I hear that if you go into a supermarket in Latvia and take a box of cereal off the shelf, you'll find that it's marked with the sign of the Grain God: Jumis.
I say God of Grain, but Jumis (you-miss) is much more than that. His name means “double” or “twin” (it's the same as Sanskrit jama, “twin,” or Latin Gemini, for that matter), and doubled things are his: twins, double fruits and nuts, eggs with two yolks. Abundance, fertility, marriage, all the good things: these are his gifts. His sign, shown above, represents two crossed grain stalks, heavy heads hanging: it is, one might say, shorthand for “sheaf.” (The motif has been used continuously in Latvian art since the Bronze Age.) He is the Baltic John Barleycorn, the Latvian Frey, the merry big-dicked god of bread and beer and other good things.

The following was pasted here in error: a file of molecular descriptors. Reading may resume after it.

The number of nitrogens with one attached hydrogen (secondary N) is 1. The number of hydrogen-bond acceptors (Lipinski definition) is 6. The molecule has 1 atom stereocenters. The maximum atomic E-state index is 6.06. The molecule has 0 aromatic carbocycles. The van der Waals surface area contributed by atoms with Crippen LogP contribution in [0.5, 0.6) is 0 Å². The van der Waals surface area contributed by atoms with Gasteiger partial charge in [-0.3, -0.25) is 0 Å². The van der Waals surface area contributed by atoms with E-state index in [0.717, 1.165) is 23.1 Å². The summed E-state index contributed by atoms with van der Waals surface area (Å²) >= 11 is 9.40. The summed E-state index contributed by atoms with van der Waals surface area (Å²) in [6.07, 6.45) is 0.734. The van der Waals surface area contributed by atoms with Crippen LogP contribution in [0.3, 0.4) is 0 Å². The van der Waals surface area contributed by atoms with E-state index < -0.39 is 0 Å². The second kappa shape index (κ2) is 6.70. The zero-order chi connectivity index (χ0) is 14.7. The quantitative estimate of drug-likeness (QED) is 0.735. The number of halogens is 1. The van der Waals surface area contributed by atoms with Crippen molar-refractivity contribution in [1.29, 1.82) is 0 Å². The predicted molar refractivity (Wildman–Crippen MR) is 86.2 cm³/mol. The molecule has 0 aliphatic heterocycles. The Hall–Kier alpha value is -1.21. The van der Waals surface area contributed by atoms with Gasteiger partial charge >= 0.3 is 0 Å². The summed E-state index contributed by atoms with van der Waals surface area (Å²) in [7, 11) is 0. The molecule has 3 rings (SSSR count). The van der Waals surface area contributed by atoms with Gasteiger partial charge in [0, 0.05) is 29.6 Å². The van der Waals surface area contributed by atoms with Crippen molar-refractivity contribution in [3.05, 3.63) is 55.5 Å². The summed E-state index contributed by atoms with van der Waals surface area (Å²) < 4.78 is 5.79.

The harvest is, of course, his special feast, and lots of hymns to him survive. Many of them, like harvest songs everywhere, tend towards the bawdy. A stanza from one of my favorites: